As she tells her story, you visibly see an empowered woman with sounding esteem, emotions, expression and hope, a scene which is not common among parents/families wounded by HIV/AIDS.
This makes me wonder why the mother of 11, of whom seven are dead, is exceptional; but Maria Namata, discloses that Kitovu Mobile is the pillar behind this.
Through Kitovu Mobile’s Grandmothers and OVC Support Project, the 60-year-old resident of Kakondo, Kirumba sub-county, Kyotera District, expounds: “Through solidarity groups, the counselors teach us how to speak, express ourselves, dislodge grief and trauma, and with their empathetic approach, I was able to change”
While the above, may have accounted for her aforementioned attributes, she says,one pillar, that has largely seen this, is the descent house that Kitovu Mobile built for her family. “It ended my long time misery of sleeping in a leaking,wobbly grass/old-iron sheets- roofed mud house”
“The house had sunk me and my grand children in oceanic grief,worry. We could keep cursing HIV for robbing us of our daughter who had offered to build for us a relatively descent house, but died before realizing it,” She says in a rather moody tone.
She adds: “worse still, the little money that we would have started with; say, to buy bricks, was all drained through medical expenses as I struggled to save her life”
Left with no alternative, she says, she was only left to pray to Mother Mary to do miracles,and indeed,what started as a campaign to have them (most vulnerable grannies and OVC) join solidarity groups and get empowered, shortly gave birth to her cherished house.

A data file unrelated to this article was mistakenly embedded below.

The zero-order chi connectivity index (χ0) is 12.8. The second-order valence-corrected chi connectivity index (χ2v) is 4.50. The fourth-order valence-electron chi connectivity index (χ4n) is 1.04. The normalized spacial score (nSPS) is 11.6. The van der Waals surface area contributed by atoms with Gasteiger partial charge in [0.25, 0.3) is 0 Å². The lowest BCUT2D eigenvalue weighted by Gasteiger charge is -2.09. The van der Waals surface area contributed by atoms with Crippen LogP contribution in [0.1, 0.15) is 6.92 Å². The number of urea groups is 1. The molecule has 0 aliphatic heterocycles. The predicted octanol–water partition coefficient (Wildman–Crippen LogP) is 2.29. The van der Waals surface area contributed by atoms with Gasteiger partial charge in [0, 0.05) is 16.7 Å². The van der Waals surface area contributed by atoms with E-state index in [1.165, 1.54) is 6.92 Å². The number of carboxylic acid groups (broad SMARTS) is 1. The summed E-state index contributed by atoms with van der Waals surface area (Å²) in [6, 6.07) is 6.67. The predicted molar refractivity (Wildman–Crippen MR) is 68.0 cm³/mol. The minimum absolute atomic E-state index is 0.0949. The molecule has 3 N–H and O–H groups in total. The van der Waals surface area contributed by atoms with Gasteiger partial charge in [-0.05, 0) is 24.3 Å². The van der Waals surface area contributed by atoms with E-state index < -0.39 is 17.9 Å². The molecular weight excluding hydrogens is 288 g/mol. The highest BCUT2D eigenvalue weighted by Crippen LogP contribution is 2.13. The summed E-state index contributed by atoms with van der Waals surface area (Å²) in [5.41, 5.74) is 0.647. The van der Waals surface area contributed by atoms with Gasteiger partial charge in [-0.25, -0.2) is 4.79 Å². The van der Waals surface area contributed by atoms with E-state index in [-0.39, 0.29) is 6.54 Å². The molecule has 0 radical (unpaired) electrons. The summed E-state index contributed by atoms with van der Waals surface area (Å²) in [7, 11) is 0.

“I vividly recall the Sub -county elderly representative, Mr. Steven Kintu, who alluded to a possibility of having the Organization building for me a new a house and end my long time shelter woes,” She recalls.
And shortly, after joining the project as a beneficiary, Namata happily says it came to reality! ‘My fellow Bukadde Magezi Solidarity group members unanimously said she was the very right vulnerable to benefit from the housing support”
“Later bricks and other construction materials were brought, and in just two months, the house was complete. I could not believe it! A a house which we yearned for years being been built in such a short time without our input!” Namata shares.
Adding: “Mother Mary, whom I petitioned whenever it rained, did answer my outcry through sending Kitovu Mobile and its partners-The Stephen Lewis Foundation.
The aftermath of this is nothing apart from comfortable sleep for my grandchildren, who always asked me why we were too unfortunate in all aspects of life, to the extent that we could not have the basic human right, shelter.
Apparently, Namata says, she cleans her compound without hesitation because in the past, people could laugh at her as saying it was “illogical to have a spotless clean compound for such a house.
Other benefits from the solidarity group.
Besides, being able to express herself, Namata says she has managed to cultivate a spirit of saving and later borrows in case of emergencies.
“The very recent one is when one of my grandchildren got sick. I only learnt about at 3 pm and hardly had a single coin with me; but simply went to the group treasurer and got a simple loan to take the child for medication.”
She says she plans to save more and borrow from the group to buy livestock feeds (Pigs).